- A group of people such as a discussion group or literary clique.
- The room in which the Last Supper was held.
“Our visit to Jerusalem included an afternoon at the Cenacle, the site of the Last Supper.”
“The cenacle meets every month for a museum visit or other cultural event and discusses their thoughts afterward over coffee.”
“They called themselves a cenacle, but they were more of a wine-drinking group than a book club.”
Latin, mid-15th century
Why this word?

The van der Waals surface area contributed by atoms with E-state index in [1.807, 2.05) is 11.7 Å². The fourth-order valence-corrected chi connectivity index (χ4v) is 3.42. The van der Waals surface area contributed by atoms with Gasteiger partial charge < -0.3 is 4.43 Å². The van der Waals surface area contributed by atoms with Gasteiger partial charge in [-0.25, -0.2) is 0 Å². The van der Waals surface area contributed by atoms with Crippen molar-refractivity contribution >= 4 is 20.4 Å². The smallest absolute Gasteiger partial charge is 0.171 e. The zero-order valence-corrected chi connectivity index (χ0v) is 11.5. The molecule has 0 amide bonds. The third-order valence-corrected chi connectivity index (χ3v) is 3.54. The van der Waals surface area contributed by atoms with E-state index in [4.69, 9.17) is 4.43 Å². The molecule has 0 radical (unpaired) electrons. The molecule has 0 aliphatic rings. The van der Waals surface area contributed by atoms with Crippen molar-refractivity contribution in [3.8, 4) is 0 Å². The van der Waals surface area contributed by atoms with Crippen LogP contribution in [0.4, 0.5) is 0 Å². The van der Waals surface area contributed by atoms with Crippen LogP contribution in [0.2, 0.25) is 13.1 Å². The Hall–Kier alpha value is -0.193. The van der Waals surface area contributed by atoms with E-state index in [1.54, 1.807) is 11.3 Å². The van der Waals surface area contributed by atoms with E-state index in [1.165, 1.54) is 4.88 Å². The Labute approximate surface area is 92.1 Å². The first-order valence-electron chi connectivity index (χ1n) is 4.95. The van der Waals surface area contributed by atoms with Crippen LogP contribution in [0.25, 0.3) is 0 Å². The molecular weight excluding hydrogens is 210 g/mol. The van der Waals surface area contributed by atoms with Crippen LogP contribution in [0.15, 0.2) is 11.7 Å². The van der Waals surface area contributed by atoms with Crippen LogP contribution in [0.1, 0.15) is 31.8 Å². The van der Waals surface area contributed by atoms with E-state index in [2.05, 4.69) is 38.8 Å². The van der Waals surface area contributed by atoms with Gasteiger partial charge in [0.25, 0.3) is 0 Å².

History’s most famous cenacle — still open for tourist visits — is that where the Last Supper was held. The word “cenacle” comes from the Latin “cenaculum” (“dining room”) and “cena” (“dinner”), and the Scriptures vary between referring to this particular room as the “cenacle” and the “upper room.” When used as a proper noun, the “Cenacle” is the site in Jerusalem where many events in the New Testament took place. As a common noun, “cenacle” began to be used in the late 19th century as a place where people in literary societies would meet for discussion groups.
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